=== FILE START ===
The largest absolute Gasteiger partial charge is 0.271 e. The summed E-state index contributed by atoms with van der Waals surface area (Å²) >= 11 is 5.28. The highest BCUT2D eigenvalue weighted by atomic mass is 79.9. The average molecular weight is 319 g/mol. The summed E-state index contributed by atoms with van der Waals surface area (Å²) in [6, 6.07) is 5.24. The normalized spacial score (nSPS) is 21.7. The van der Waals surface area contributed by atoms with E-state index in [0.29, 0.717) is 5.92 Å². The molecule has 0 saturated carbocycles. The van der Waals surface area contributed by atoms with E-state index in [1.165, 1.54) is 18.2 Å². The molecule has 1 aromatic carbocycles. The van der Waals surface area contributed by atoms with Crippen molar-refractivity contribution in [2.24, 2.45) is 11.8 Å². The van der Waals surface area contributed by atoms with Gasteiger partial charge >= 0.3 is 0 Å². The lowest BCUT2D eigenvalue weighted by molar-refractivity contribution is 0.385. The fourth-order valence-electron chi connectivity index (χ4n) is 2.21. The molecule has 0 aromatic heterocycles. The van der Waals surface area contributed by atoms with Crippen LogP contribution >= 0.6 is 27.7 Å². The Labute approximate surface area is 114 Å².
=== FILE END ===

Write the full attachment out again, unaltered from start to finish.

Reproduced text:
The largest absolute Gasteiger partial charge is 0.271 e. The summed E-state index contributed by atoms with van der Waals surface area (Å²) >= 11 is 5.28. The highest BCUT2D eigenvalue weighted by atomic mass is 79.9. The average molecular weight is 319 g/mol. The summed E-state index contributed by atoms with van der Waals surface area (Å²) in [6, 6.07) is 5.24. The normalized spacial score (nSPS) is 21.7. The van der Waals surface area contributed by atoms with E-state index in [0.29, 0.717) is 5.92 Å². The molecule has 0 saturated carbocycles. The van der Waals surface area contributed by atoms with E-state index in [1.165, 1.54) is 18.2 Å². The molecule has 1 aromatic carbocycles. The van der Waals surface area contributed by atoms with Crippen molar-refractivity contribution in [2.24, 2.45) is 11.8 Å². The van der Waals surface area contributed by atoms with Gasteiger partial charge >= 0.3 is 0 Å². The lowest BCUT2D eigenvalue weighted by molar-refractivity contribution is 0.385. The fourth-order valence-electron chi connectivity index (χ4n) is 2.21. The molecule has 0 aromatic heterocycles. The van der Waals surface area contributed by atoms with Crippen LogP contribution >= 0.6 is 27.7 Å². The Labute approximate surface area is 114 Å².